Easing The Covid Restrictions-The Case Of A Street, ‘Trotro’ Pupil; A Fight In Futility?
In his 9th in the series of addresses on government’s measures on the COVID-19 pandemic in Ghana, the President of the Republic, H.E. Nana Addo Dankwa Akufo-Addo, announced a phased approach to easing restrictions in the various sectors of the Ghanaian economy.
Included in the above is the Educational sub-sector, consisting of final year university undergraduates, final year SHS and form 2 gold track students, and JHS 3 pupils. Therefore, on the 15th, 22nd and 29th June, the University's final years, SHS students and those of JHS 3 pupils, reported to school respectively.
I do not, by this article, seek to analyze whether the easing of restrictions is good or not. I leave that to the politicians and the experts to grapple with. My passionate concern is very simple and nationalistic.
On the day of resumption of school by our JHS 3 pupils, I particularly came across some particularly scary scenes, as I returned from work to Madina, in my usual mode of transportation - the ‘ trotro’ cab. These scenes really struck me and got me thinking about this whole issue of easing restrictions.
I must admit that I saw a pocket of pupils, wearing locally made-white cloth nose masks, with the coat of arms embossed on them neatly. A look at these nose masks immediately leaves one in no doubt that they have been provided by the government as announced by the president of the Republic. I was happy for the pupils and jealously yearned for one. Thanks to the president for honouring this promise made to our schools.
However, moving in public transport from East Legon to Madina, I saw a greater number of pupils who had closed from school walking in town with no face masks. In fact, these scenes immediately got me thinking deeply. Are these not the same pupils that the government is seeking to protect from this deadly virus? Then I wondered why few pupils were wearing nose masks and a host of them not?
Another thing that shocked me was that these no-face-mask-wearing pupils were walking in town, in groups of not less than 5, chatting and cared less about the social distancing protocols, which showed clearly that the sensitization sessions, by teachers and headteachers, as instructed by the president, might have not been done or worse had fallen on deaf ears.
Ironically, most of these no-face-mask-wearing pupils that I saw were either holding their nose masks in their hands, or had pulled them to their cheeks. This is a serious and an unpalatable development because it is an open secret that the virus is usually spread at places where there are crowds. What will become of these pupils, walking unconcernedly in town, without nose masks?
For most of the pupils not having or not wearing nose masks, I know one will argue that it was the first day and was difficult for the government’s consignment to have reached all the schools by then. I totally agree with such an assertion except to add that couldn’t parents had purchased just a nose mask for their wards?
I may not be wrong at all to say that the issue of pupils’ adherence to the COVID safety protocols is directly proportional to pupils’ level of discipline. This is because almost all the pupils I saw in town, still wearing their nose masks, were private school pupils, who are noted for their strong discipline inculcation by their schools. I urge our public school managers and teachers to be firmer on this one to avert a disaster-in-waiting.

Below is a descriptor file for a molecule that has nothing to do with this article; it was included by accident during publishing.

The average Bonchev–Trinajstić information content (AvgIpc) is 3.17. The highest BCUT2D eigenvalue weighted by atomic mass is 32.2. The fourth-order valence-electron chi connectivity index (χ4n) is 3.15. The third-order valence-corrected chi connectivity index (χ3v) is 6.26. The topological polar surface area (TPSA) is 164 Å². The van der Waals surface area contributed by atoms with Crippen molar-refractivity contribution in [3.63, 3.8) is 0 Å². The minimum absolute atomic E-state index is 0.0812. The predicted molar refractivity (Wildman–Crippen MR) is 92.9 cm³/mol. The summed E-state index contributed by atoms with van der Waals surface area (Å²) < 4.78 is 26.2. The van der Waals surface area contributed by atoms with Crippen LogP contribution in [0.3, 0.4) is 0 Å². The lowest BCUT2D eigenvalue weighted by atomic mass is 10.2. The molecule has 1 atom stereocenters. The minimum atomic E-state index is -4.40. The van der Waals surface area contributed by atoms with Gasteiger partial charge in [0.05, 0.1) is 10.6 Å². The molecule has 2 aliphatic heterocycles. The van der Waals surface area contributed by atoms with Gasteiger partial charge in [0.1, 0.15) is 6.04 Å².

I know that most parents will agree with me that school pupils should be that last group of persons, to toil with their lives, by walking especially in town, unmasked. I strongly believe that they should be made to mask up at all times and places. They are the future of our dear country.
What can be done to protect our students, especially the JHS 3 pupils, as they prepare to write their final exams?
As suggested by the president of the Republic, I believe there should be daily talks and sensitization in our schools on the COVID pandemic. We should let the pupils know their roles in ensuring their continuous survival. They should be encouraged and persuaded to abide by the protocols effectively and at all times and places. This will help to limit or fully prevent mass outbreaks in our schools.
Following from the above, school managers must insist on strict mask-wearing by pupils especially in schools and town for those who trek home from school. Teachers should be sure to deal with pupils who are found in town, not wearing face masks or not practicing any of the protocols. Moreover, I believe that the Ghana Police Service can be brought in to particularly discipline school pupils, who are seen in town, unmasked. This will ensure complete compliance.
Also, the role of parents in this, cannot be skipped. Parents are the first point of call of these pupils. They should therefore educate their children on the dangers they will pose to their families, in case of contraction of this deadly virus. Parents must also ensure and enforce full compliance to the protocols, by their children.
We cannot afford to lose our guards. The government cannot singlehandedly ensure our safety. The onus is on all stakeholders in our education sector. Parents cannot be left out. Pupils should also be each others’ keeper in this fight. This is because if one pupil carelessly contracts the virus, the family may be infected, and his or her friends, then teachers will also be next in line, making our national efforts futile.
NANA OSEI BOATENG
(POLITICAL SCIENTIST, BROADCASTER, WRITER, EDUCATOR)
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